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H1N1 Pandemic Could Be Declared Over Soon, WHO’s Chan Says

The WHO’s decision to declare the H1N1 (swine flu) pandemic officially over could come within weeks, according to WHO Director-General Margaret Chan, the Canadian Press reports.

The WHO will make its decision based on the agency’s emergency committee’s recommendations, expected this week, as well as input from “the countries currently most affected by H1N1 activity,” such as New Zealand and India, the news service writes.

“All in all, people feel that the overall picture looks like we are ready to declare post-pandemic globally very soon,” Chan said. According to the newspaper, evidence of a reduction in the number and “intensity” of outbreaks, the “dominance” of the H1N1 virus, and “evidence of some population immunity” all suggested the outbreak was diminishing, according to Chan.

“Chan admits she’s eager to move to the post-pandemic phase so the agency can focus on analyzing what happened and incorporating the knowledge gained into plans for future pandemics,” the Canadian Press writes.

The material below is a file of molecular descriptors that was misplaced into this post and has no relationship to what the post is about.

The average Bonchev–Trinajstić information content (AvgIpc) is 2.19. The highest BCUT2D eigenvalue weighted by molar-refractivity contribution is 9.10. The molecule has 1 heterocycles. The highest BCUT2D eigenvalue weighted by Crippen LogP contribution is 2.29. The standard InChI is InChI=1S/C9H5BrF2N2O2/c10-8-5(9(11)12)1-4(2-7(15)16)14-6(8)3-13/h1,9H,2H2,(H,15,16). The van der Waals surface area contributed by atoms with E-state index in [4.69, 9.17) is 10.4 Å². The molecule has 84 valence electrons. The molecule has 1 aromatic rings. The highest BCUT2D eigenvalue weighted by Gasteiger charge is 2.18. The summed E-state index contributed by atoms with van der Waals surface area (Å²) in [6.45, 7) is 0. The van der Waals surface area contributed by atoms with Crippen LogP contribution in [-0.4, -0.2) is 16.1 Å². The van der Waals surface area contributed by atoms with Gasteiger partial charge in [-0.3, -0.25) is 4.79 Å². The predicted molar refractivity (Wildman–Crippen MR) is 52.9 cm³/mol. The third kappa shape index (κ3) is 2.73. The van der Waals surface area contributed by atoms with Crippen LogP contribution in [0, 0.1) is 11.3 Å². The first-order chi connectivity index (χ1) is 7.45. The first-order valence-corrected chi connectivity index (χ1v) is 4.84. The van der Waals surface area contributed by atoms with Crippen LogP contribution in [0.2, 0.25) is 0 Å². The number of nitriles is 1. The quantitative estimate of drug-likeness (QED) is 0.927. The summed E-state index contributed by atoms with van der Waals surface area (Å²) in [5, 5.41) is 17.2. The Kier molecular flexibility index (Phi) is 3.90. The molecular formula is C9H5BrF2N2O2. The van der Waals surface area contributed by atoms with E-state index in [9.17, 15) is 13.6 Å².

The article details some of the criticisms the WHO has faced in response to its handling of the pandemic and how the agency hopes the global public health gaps exposed by the H1N1 pandemic will serve to inform future plans for dealing with pandemics (Branswell, 8/8).

Speaking of the agency’s response to H1N1, Chan said, “We planned for the worst-case scenario. … If there’s something we can do better … I think we would advise people in pandemic preparedness planning in future [that] we should look at the best case scenario, the intermediate case scenario and the worst case scenario. … That would provide us flexibility to move up and down the scale,” according to the Globe and Mail.

The article includes comments by a Canadian health official, who “was one of the officials responsible for planning the response” to H1N1, according to the newspaper (Friesen, 8/8).

Since emerging in April 2009, the virus has claimed the lives of at least 18,500 people worldwide, according to the WHO, the Canadian Press reports (8/8).

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